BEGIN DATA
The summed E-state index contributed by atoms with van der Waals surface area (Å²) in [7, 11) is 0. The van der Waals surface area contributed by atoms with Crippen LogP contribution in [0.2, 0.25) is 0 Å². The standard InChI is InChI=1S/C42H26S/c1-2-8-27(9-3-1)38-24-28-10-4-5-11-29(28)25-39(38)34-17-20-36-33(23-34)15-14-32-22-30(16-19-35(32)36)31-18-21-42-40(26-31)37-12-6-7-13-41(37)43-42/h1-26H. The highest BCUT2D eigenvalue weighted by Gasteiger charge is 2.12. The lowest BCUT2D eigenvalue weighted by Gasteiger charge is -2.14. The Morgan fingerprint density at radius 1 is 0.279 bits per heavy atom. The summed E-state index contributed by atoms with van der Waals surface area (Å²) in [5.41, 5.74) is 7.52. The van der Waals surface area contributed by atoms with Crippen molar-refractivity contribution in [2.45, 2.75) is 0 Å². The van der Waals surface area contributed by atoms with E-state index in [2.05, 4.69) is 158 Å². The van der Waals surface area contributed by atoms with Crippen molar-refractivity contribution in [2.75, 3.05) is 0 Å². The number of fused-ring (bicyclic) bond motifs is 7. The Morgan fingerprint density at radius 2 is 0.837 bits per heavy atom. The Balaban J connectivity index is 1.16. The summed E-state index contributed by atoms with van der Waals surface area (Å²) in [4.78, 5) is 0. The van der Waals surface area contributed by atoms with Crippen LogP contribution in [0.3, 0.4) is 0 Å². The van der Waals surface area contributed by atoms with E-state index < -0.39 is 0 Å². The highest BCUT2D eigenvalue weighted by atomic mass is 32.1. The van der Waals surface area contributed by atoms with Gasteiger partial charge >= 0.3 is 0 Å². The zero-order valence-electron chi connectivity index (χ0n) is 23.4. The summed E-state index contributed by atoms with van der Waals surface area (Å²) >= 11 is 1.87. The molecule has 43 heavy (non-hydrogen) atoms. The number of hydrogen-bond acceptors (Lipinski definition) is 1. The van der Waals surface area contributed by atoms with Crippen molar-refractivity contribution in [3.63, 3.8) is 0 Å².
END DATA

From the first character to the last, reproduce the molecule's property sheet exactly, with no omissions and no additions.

The summed E-state index contributed by atoms with van der Waals surface area (Å²) in [7, 11) is 0. The van der Waals surface area contributed by atoms with Crippen LogP contribution in [0.2, 0.25) is 0 Å². The standard InChI is InChI=1S/C42H26S/c1-2-8-27(9-3-1)38-24-28-10-4-5-11-29(28)25-39(38)34-17-20-36-33(23-34)15-14-32-22-30(16-19-35(32)36)31-18-21-42-40(26-31)37-12-6-7-13-41(37)43-42/h1-26H. The highest BCUT2D eigenvalue weighted by Gasteiger charge is 2.12. The lowest BCUT2D eigenvalue weighted by Gasteiger charge is -2.14. The Morgan fingerprint density at radius 1 is 0.279 bits per heavy atom. The summed E-state index contributed by atoms with van der Waals surface area (Å²) in [5.41, 5.74) is 7.52. The van der Waals surface area contributed by atoms with Crippen molar-refractivity contribution in [2.45, 2.75) is 0 Å². The van der Waals surface area contributed by atoms with E-state index in [2.05, 4.69) is 158 Å². The van der Waals surface area contributed by atoms with Crippen molar-refractivity contribution in [2.75, 3.05) is 0 Å². The number of fused-ring (bicyclic) bond motifs is 7. The Morgan fingerprint density at radius 2 is 0.837 bits per heavy atom. The Balaban J connectivity index is 1.16. The summed E-state index contributed by atoms with van der Waals surface area (Å²) in [4.78, 5) is 0. The van der Waals surface area contributed by atoms with Crippen LogP contribution in [0.3, 0.4) is 0 Å². The van der Waals surface area contributed by atoms with E-state index < -0.39 is 0 Å². The highest BCUT2D eigenvalue weighted by atomic mass is 32.1. The van der Waals surface area contributed by atoms with Gasteiger partial charge >= 0.3 is 0 Å². The zero-order valence-electron chi connectivity index (χ0n) is 23.4. The summed E-state index contributed by atoms with van der Waals surface area (Å²) >= 11 is 1.87. The molecule has 43 heavy (non-hydrogen) atoms. The number of hydrogen-bond acceptors (Lipinski definition) is 1. The van der Waals surface area contributed by atoms with Crippen molar-refractivity contribution in [3.63, 3.8) is 0 Å².